'He's not doing a good job': Guy Verhofstadt slams Boris over Ukraine crisis

15 March 2022, 10:18 | Updated: 15 March 2022, 11:07

Guy Verhofstadt says Boris isn't doing a good job over Ukraine

By Emma Soteriou

Boris Johnson is not doing a good job dealing with the ongoing conflict in Ukraine, Guy Verhofstadt has told LBC in an exclusive interview.

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Speaking on LBC's Nick Ferrari at Breakfast, Mr Verhofstadt criticised the PM for the few refugees that had so far been helped in escaping the war zone to the UK as well as the number of Russian oligarchs not being hit by sanctions.

"Is Boris doing a good job?" Nick asked.

"I don't think he is doing a good job when you are taking in only 4,000 people.

"Secondly, my fear is on the oligarchs as well. Everybody knows that oligarchs have a lot of their wealth here in London.

"And then I see, for example, the images from yesterday when there was one building in London occupied and they sent half the Met police to it. For what, in fact?

"If you're an individual and you can't enter in your house because there is somebody in I don't think half of the Met police in London will come to your rescue.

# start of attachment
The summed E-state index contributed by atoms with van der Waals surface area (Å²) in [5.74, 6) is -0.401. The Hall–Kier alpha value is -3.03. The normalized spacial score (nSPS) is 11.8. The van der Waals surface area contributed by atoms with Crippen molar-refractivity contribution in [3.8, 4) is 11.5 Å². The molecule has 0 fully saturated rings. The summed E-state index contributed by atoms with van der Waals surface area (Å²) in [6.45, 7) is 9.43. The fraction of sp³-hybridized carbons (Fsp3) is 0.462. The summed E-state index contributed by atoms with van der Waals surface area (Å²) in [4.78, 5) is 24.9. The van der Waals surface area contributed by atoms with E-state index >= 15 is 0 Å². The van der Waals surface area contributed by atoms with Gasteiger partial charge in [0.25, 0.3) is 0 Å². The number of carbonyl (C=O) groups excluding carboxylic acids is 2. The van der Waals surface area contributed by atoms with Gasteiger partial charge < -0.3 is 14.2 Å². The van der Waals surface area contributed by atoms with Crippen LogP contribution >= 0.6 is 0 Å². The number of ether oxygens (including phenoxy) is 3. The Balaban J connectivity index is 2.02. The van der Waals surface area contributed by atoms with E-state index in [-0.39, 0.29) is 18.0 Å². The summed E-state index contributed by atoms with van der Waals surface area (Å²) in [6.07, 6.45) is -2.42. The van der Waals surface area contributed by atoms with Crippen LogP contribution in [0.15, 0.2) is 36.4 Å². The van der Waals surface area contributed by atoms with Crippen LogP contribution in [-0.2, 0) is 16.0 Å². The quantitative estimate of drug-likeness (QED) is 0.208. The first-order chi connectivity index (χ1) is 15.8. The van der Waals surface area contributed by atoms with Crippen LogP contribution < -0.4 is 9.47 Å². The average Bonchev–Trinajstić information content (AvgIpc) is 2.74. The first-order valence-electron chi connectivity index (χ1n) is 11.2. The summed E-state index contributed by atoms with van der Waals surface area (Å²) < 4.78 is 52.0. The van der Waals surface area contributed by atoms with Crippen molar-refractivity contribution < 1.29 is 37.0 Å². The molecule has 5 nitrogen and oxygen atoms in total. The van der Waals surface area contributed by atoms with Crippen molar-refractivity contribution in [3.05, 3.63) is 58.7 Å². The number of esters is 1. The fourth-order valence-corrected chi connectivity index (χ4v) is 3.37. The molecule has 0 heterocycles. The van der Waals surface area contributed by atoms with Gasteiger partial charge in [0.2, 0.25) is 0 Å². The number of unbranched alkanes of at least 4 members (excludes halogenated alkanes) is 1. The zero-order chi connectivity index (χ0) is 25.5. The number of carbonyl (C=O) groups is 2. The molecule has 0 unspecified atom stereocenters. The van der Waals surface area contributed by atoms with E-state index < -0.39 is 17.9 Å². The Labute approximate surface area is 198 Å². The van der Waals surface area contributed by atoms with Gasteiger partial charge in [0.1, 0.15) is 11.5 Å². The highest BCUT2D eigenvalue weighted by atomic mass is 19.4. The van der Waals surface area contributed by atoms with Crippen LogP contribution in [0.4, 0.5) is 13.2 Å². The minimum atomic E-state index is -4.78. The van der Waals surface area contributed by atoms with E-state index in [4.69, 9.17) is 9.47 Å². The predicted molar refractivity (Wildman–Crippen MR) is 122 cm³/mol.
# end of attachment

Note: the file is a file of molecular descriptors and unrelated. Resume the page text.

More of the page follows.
"I'm very disappointed by that because it's clear that cutting the oligarchs off from their assets - here in London but also in the rest of Europe - is one of the key sanctions we have to take to stop Putin."

Read more: Brexit 'a loss for the world' and EU Parliament would welcome UK back, Verhofstadt says

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It comes after dozens of officers, riot vans and a cherry picker were sent to clear a handful of protesters from the balcony of an oligarch's London mansion on Monday.

A number of people gained access to the property - which belongs to Oleg Deripaska - at around 1am on Monday, hanging the Ukrainian flag from the windows in protest.

The protesters said they planned to open up the mansion, which "has too many rooms to count" including a cinema and a wine cellar, to Ukrainians fleeing the war, along with other refugees needing shelter.

Four people were arrested with the Met confirming a group had come down after around 17 hours before being arrested on suspicion of squatting in a residential building.

Meanwhile, the Home Office previously confirmed that the UK had issued 4,000 visas under the Ukraine Family Scheme ahead of launching its further Homes For Ukraine programme.

Over 88,000 Brits have so far volunteered under the latter scheme, offering to take in Ukrainian refugees to their homes.

During a speech in the House of Commons on Monday, Michael Gove said "unlimited numbers" of refugees would be allowed to live in the UK for three years under the scheme, also confirming that the Government will pay £350 a month to those who offer to take in fleeing Ukrainians for a minimum of six months.